Aguiar says the issue has grown into a full-blown public relations crisis for YouTube in part because no explanation has come yet as to why a video would be flagged merely for mentioning LGBT people. If the idea is that children must be protected from hearing even of the existence of homosexuality, bisexuality, or transgender people, well, that’s a bigger problem altogether. “That’s the same justification homophobes have been using for years to infringe on our rights,” Aguiar says.
What’s most stunning to many users about this controversy is YouTube’s long-standing record of tolerance and embrace. “YouTube has been so great an ally,” says Franta. “They have always been about freedom of speech.”
Indeed, for many LGBT users, the video sharing service offered a haven during times in the lives when one was hard to find. Transgender star Gigi Gorgeous, who just made a movie about her life in partnership with YouTube Red, says in a response video to this controversy that YouTube gave her a safe place for self-exploration during her transition, and she hates the idea that many youths going through the same emotions today can’t see many of her videos.
Sarah Rotella and Adrianna DiLorno, who run the Unsolicited Project showcasing content for women and LGBT audiences, similarly feel it’s important their content reach younger LGBT people. “We hear from many of our subscribers that our content has helped them come out, helped them become comfortable with who they are, and makes them feel part of a community,” the pair wrote in an email to The Advocate. “With Restricted Mode on, every single video on our channel disappears.”
Many creators say they don’t mind the existence of a Restricted Mode filter. YouTuber Josh Rimer remains skeptical that LGBT people were ever the intended target of the practice. “I actually think differently than most of my counterparts in that it isn't necessarily LGBT content that's being unfairly targeted or that it's unfounded,” he tells The Advocate. “Yes, some of my content has been removed, but most is still there. Many LGBT YouTubers talk about things that would be considered part of sex-ed and to many people that isn't what they'd want their children to see on YouTube. I don't necessarily think that's outrageous or homophobic. … I do think that the system is flawed, though, and YouTube says they're fixing it.”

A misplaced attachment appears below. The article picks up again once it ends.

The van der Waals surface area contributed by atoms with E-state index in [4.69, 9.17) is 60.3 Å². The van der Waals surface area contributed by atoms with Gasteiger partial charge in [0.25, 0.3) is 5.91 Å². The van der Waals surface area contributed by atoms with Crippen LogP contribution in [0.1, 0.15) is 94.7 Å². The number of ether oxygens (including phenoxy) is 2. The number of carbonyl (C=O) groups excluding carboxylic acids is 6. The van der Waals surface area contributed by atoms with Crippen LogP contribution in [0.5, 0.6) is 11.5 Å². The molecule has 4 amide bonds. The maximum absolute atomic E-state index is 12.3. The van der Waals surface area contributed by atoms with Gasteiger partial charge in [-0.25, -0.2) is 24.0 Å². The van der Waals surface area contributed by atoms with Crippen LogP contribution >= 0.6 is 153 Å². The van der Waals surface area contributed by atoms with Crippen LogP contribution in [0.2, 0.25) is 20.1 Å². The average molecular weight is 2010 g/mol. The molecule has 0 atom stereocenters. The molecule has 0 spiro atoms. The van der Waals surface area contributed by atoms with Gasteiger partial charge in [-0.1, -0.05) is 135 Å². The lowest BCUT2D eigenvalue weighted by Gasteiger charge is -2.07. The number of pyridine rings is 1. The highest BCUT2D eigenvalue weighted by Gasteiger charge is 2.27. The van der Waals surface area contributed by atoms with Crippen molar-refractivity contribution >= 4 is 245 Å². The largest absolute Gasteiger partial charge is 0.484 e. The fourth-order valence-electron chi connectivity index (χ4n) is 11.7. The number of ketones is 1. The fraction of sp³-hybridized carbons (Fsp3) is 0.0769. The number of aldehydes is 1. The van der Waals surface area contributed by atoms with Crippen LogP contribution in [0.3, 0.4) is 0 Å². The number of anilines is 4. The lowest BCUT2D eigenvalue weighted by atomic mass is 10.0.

Rimer would like to see immediate notifications whenever a video gets tagged for Restricted Mode and for an appeal process when creators disagree with that measure. He has no idea, for example, why a video of him commenting on a viral dog video would be flagged. But he also knows some parents may not want their children stumbling across material having to do with any type of sexuality, LGBT or otherwise.
But as long as the filters continue to block LGBT content even while leaving up questionable content from straight creators, YouTubers predict Restricted Mode will plague YouTube.
Aguiar suggests the problem with the filter is indicative of a larger issue at YouTube, a company infamous for rolling out services like YouTube Red with little warning to creators and for tweaking changes in its search algorithm without fully explaining the shift, leaving creators struggling with search engine optimization.
“I understand why somebody would think it’s a good idea to be in Restricted Mode,” Aguiar says. “I even understand that since I talk about some adult subjects in some videos, some of my videos won’t appear in Restricted Mode. But the fact is, this is very clearly affecting LGBT creators and content when it shouldn’t be, and it’s disproportionate. To say this was done with the best of intentions, and we will get to it whenever we feel we should get to it on whatever timeline we want, that’s unacceptable.”